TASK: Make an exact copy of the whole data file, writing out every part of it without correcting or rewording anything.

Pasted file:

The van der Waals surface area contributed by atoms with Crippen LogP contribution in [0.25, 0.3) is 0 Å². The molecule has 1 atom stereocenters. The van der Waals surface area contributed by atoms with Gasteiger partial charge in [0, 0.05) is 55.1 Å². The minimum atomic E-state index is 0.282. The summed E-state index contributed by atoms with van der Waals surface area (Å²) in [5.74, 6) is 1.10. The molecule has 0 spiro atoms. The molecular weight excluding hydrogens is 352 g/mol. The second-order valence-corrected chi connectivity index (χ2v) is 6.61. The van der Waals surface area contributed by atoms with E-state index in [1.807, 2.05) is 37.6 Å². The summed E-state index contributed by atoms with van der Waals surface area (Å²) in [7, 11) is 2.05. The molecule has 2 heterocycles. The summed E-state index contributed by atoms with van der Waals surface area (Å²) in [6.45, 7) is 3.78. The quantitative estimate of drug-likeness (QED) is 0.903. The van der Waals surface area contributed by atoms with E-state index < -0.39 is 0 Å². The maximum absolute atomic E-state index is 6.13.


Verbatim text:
The van der Waals surface area contributed by atoms with Crippen LogP contribution in [0.25, 0.3) is 0 Å². The molecule has 1 atom stereocenters. The van der Waals surface area contributed by atoms with Gasteiger partial charge in [0, 0.05) is 55.1 Å². The minimum atomic E-state index is 0.282. The summed E-state index contributed by atoms with van der Waals surface area (Å²) in [5.74, 6) is 1.10. The molecule has 0 spiro atoms. The molecular weight excluding hydrogens is 352 g/mol. The second-order valence-corrected chi connectivity index (χ2v) is 6.61. The van der Waals surface area contributed by atoms with E-state index in [1.807, 2.05) is 37.6 Å². The summed E-state index contributed by atoms with van der Waals surface area (Å²) in [7, 11) is 2.05. The molecule has 2 heterocycles. The summed E-state index contributed by atoms with van der Waals surface area (Å²) in [6.45, 7) is 3.78. The quantitative estimate of drug-likeness (QED) is 0.903. The van der Waals surface area contributed by atoms with E-state index < -0.39 is 0 Å². The maximum absolute atomic E-state index is 6.13.